Alaska lawmakers say they don't want to eliminate environmental protections for oil and gas exploration off their northern shores; they just want a pro-drilling cop on the beat.
After waiting more than five years for U.S. EPA to issue valid air permits for Royal Dutch Shell PLC to explore for oil in the Arctic Ocean, Sen. Lisa Murkowski (R-Alaska) inserted language in this year's omnibus appropriations bill that would hand the job over to the Interior Department, which has policed air quality in the Gulf of Mexico for decades.
The move -- one of the few significant policy riders to survive this year's appropriations cycle -- emboldened energy proponents who support an increase in domestic production, but was blasted by environmentalists as an underhanded ploy to lift protections and fast-track risky Arctic drilling.
Murkowski said the move is a procedural fix intended to give Shell and other companies a predictable process for developing leases in the Chukchi and Beaufort seas, which are believed to contain 27 billion barrels of oil.
Shell's 2011 drilling plans were thwarted when EPA's Environmental Appeals Board sided with environmentalists and some Alaska Natives, faulting the agency's analysis of the impacts of nitrogen dioxide emissions from drill ships on the Alaska Native communities (Greenwire, Feb. 3).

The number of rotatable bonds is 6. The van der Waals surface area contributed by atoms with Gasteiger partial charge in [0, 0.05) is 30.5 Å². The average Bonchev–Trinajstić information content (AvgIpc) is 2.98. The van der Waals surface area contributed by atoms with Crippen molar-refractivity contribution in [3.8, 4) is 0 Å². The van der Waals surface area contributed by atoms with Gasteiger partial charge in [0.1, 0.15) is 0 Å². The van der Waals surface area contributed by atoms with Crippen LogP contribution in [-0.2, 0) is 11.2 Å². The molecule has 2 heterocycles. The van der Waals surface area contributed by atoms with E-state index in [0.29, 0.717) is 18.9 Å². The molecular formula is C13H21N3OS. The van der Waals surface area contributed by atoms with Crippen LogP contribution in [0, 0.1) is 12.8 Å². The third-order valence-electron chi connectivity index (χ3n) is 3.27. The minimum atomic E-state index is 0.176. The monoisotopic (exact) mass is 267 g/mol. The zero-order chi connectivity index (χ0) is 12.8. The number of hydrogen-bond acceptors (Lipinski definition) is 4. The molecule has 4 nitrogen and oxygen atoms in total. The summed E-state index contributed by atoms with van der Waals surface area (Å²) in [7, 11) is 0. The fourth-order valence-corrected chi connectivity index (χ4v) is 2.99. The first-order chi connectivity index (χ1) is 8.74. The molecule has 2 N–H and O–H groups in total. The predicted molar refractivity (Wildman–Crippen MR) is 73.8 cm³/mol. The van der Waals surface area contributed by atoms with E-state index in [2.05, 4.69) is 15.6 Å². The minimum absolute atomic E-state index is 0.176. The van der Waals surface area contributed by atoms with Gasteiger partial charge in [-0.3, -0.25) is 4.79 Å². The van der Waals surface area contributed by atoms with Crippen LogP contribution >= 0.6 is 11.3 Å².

"No matter what anyone's opinion is about offshore oil and gas development, in the Arctic or elsewhere, it is indefensible for a permit application to take six years when the EPA administrator has testified, as she did in my Appropriations subcommittee, that there is no anticipated human health risk at issue," Murkowski told the House Energy and Commerce Committee at a hearing earlier this year on a bill that would limit the appeals board's role.
Murkowski last week said transferring air quality oversight would fix a broken permitting system without compromising environmental protections, since Interior has more than 40 years of experience handling compliance in the Gulf.
"It gives Alaska parity with the Gulf, as well as remove a process that is clearly broken," said Murkowski spokesman Robert Dillon, who emphasized that the move does not hinder a group's ability to sue.
But environmentalists warned that Interior's air quality standards in the Gulf are much weaker than EPA's.
For one, Interior measures how offshore emissions from drill ships and support vessels affect air quality onshore, while EPA measures them from as close as the ship's rail.
"The rules that they use [in the Gulf] are very weak compared to the EPA," said Peter Van Tuyn, an Anchorage-based attorney who represents conservation groups. "EPA has a system in place that's stringently designed to meet air quality standards. They've got requirements that air quality not be deteriorated in a significant way, as we've seen in the past."
Environmentalists also worry that it will be more difficult to monitor air quality oversight at Interior, which bundles its reviews into much larger exploration plans. Under federal law, challenges to exploration plans must go straight to a federal appeals court, bypassing administrative challenges or district court proceedings.